Our three-year daughter Aracelli sings, dances, and shouts without embarrassment, like no one is watching. At a recent concert, all of those were on display.

Living Without Embarrassment

We recently took Aracelli to her first concert. She danced like it was a private event, just for her. No embarrassment. No wondering whose watchful eyes were judging her. No fear of pointing fingers or snickering voices.

She sang at the top of her lungs, sometimes when the music wasn’t playing. She shouted in response to the artists. She felt no shame.

I Do! I Do! I Do!

At one point in the show, they spoke of the need to support adoption. A speaker told the story of his own adoption and how later in life his family adopted a beautiful little girl from China.

The emotions bubbled up inside of me and I knew what I was supposed to do. I could feel a battle raging inside of me. I knew where this was going. He was going to ask people interested in helping to stand up — in front of everyone.

Couldn’t we just go home later and get on the internet and give them some money? Couldn’t we do this the easy way? Then he asked the question, “Who wants to help these children?”

That’s when it happened…Aracelli shouted, “I DO!” And I was doomed. I had no choice but to stand with this little girl who has a heart of gold.

She feels no shame. I think all eyes are on me.

Embarrassment is something we learn. But just because you learn something doesn’t mean you have to use it.

She sings because it makes her happy. I don’t because I hate the way I sing.

She dances because that’s just what you do when music plays. I stand still because…

Because of What?

Because I am embarrassed. Ashamed. Self-conscious.

All things that Aracelli hasn’t learned yet.

Singing comes naturally to her. Dancing is just what you do. Shouting is how you communicate in a noisy concert.

Embarrassment is something we learn.

One day she may learn to be embarrassed. Her friends may show her how to shy away from attention or potentially looking foolish. But my hope and my prayer is that she chooses not to act on that knowledge. Just because you learn something doesn’t mean you have to put it into practice.

What are You Afraid of?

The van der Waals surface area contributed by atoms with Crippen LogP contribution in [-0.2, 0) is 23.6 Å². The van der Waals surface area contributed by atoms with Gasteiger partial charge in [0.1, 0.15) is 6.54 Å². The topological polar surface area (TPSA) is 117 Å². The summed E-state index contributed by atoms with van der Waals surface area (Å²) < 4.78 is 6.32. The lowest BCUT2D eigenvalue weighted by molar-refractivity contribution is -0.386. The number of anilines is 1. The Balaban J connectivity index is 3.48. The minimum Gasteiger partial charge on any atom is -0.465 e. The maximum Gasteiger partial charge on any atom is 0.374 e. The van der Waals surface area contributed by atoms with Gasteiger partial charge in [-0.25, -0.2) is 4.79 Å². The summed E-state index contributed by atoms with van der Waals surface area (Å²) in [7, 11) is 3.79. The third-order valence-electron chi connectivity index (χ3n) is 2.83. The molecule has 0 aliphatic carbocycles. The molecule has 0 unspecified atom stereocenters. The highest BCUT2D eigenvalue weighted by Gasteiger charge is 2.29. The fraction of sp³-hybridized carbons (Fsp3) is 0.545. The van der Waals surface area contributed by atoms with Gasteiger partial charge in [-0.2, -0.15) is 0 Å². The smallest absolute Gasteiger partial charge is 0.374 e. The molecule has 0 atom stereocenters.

All of the greats throughout history were ridiculed for something. Every great scientist, every great inventor, and every great artist had to overcome being labeled a quack, a weirdo, or worse.

Others tried their best to ridicule them into conformity, force them to comply with their norms, or talk them out of their dreams. People will do the same with you.

And when they do, remember they only do so because they let someone else do it to them. They didn’t live out their dreams, so they can’t let you live out yours. They will shame you, embarrass you, tease you, and haunt you.

You have a gift that the world needs. Don’t hide it anymore.

But if you want to be one of the greats, if you want to live out your calling, and live a life of passion, you have to overcome those voices. You have to reclaim your authentic self, the you before you worried about the naysayers, the haters, and the finger-pointers. The you before you thought twice about dancing, singing, or shouting. The you who you were born to be.

Ask yourself: What am I afraid of? Name it.

That fear you just named is what forced you into the shadows. It shamed you into the corner, far away from your dreams and far away from the life you were meant to live.

You have a gift that the world needs. Don’t hide it anymore. Don’t let fear or embarrassment or anyone or anything hold you back from sharing it with the world.

Dance freely.

Sing with joy.

Shout when your heart says “shout.”

The world will thank you for it.

What has embarrassment kept you from doing?

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0 thoughts on “Living Without Embarrassment

  1. Steve Daniel says:

    The bible talks about coming to God as a little child. That in my opinion, is not just because of the faith they have, but because of their amnesia. What happened 5 minutes ago is forgotten. They don’t carry the guilt and shame of something they did last week with them unless adults continue to bring it up. They are quick to forget failures, anger, fights and even quicker to enjoy the life that is there before them.